Back in March, my thoughts turned to anticipation when I looked at the calendar and realized I didn’t have anything scheduled beyond work obligations for the next two months. I talked to a good friend on the phone and we commented on the fact that we hadn’t visited each other in years and it would be so fun to “see each other sometime soon.” It was an oft-repeated but empty phrase, in our long distance friendship, since our college days and our long-ago years of living in the same city. There had been a couple of visits in the middle-aughts, but time and distance and expense had limited our friendship to occasional phone calls, irregular e-mails, and sporadic Facebook interactions. Realizing I needed friendship and anticipation in my life, I called her back immediately. “What if we schedule a visit? Let’s plan a trip.” It took only a matter of minutes to settle on the dates and the destination: the first part of November for a four-day weekend in Savannah, Georgia. Neither of us had visited there, but we wanted to see it. We would get to discover a new city and replant the seeds of a dear, old friendship!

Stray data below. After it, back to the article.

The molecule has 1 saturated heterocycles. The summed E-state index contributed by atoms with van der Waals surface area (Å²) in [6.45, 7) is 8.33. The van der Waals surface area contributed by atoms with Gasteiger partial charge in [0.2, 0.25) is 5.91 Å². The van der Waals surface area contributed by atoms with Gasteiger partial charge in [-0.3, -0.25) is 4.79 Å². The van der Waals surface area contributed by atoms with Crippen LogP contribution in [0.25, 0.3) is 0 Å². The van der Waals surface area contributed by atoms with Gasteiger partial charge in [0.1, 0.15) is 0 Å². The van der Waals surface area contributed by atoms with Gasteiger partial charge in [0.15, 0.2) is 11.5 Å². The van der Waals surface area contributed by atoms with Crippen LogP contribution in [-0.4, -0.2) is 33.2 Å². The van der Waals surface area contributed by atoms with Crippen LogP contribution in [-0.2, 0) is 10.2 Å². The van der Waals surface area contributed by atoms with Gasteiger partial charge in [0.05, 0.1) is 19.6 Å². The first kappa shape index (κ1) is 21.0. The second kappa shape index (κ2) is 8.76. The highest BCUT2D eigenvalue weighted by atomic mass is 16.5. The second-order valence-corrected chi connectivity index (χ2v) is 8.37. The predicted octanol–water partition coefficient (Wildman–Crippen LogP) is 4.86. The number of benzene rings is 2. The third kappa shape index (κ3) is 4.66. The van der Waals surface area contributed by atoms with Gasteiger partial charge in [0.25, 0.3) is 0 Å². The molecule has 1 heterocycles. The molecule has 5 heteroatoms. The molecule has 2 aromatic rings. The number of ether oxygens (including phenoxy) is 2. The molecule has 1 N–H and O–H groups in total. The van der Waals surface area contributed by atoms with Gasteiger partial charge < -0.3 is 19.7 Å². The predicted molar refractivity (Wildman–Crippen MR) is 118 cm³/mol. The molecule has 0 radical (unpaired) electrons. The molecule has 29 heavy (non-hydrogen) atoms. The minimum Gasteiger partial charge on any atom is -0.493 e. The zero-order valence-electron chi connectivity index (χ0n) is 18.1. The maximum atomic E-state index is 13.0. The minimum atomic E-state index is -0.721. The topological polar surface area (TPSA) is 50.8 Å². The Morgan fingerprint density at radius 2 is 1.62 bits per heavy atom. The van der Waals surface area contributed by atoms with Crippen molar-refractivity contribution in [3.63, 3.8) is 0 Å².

In these last few months, we’ve carefully planned our trip. I bought a plane ticket and she booked a nearby state park for us and her tent. There’s a theme to our communication, our anticipation. We share travel articles and dream about details, but mostly we look forward to being in the same town for conversations and company and the feeling that long, dear friendships give us. It’s the way to return to ourselves. She provides understanding and intimacy and familiarity and kinship.